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Amen: What Prayer Can Mean in a World Beyond Belief

In Amen, Gretta Vosper, United Church minister and author of the controversial bestseller With or Without God, offers us her deeply felt examination of worship beyond conventional prayer, a new tradition built on love and respect rather than on the rituals of ancient beliefs.

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Rev. Blake Osborn Interview – The Future Church

These interviews were conducted by ProgressiveChristianity.org at a Westar meeting as part of a series on Christianity, spirituality, religion, church, God, Jesus, sacred community, social justice, youth, and social transformation. More to come soon!

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Christianity and Fundamentalism in today’s world

Why is Christianity growing in its fundamentalist forms and dying where it tries to engage the thought of the present world?

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Don’t Be a Cool Church Leader, Just Be Real

To church leaders, I say this: Be brave enough to be yourself. Trust in the dignity in which God has created you. Be whatever you are–nerdy, goofy, quirky, young or old, plain or complex. Don’t be trendy. You don’t have to know the latest catch phrases or technology.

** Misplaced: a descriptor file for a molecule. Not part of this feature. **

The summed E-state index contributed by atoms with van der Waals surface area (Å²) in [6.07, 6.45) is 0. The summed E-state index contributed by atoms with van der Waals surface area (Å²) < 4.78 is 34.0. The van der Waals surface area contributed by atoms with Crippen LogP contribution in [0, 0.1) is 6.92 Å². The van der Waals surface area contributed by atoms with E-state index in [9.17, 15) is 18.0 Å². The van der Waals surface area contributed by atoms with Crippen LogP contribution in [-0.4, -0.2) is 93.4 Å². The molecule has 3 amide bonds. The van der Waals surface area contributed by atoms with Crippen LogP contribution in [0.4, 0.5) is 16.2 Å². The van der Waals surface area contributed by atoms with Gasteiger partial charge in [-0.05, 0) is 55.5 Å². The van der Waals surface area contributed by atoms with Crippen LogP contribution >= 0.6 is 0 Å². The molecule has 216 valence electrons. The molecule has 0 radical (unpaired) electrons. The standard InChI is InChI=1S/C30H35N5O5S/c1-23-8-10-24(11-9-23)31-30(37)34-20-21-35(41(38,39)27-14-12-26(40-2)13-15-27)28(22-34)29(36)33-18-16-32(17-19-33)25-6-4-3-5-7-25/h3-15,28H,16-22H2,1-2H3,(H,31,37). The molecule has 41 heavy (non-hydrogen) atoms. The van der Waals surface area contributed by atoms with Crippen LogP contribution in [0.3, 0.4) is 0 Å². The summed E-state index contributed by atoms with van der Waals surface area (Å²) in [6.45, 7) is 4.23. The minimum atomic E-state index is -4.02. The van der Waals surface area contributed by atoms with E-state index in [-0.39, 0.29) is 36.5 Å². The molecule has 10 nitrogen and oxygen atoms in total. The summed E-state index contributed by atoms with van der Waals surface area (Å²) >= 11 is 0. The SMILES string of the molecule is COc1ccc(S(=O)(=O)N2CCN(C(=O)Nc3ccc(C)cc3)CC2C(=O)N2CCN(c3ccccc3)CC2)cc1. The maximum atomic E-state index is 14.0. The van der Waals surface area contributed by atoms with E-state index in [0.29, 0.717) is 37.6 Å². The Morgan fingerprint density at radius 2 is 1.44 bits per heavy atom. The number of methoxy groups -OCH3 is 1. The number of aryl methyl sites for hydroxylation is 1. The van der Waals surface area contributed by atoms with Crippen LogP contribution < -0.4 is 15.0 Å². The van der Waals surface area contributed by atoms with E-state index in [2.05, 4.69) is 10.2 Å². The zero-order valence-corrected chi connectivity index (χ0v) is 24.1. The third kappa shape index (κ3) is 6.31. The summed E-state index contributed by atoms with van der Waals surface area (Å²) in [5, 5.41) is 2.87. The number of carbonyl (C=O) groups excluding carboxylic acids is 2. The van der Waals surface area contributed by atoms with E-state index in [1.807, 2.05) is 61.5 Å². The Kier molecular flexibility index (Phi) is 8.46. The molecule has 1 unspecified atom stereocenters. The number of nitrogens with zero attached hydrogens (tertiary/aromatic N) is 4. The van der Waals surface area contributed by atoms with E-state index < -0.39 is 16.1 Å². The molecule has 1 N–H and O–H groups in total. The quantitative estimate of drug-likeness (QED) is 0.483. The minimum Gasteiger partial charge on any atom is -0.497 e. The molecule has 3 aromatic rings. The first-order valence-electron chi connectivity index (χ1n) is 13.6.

Just be you.

That’s all that you can ever give, and honestly, that’s all that anyone ever really wants.

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A Taste of Embrace Festival, 2017

In May 2017, people from all over the world will gather in Portland, Oregon to share knowledge and wisdom, learn from each other, celebrate, be inspired, and find the tools needed to create and enliven local movements within our communities. Together we will explore sacred oneness, Christ consciousness, eco-spirituality, social justice and the way of universal and personal transformation that honors the Divine in all.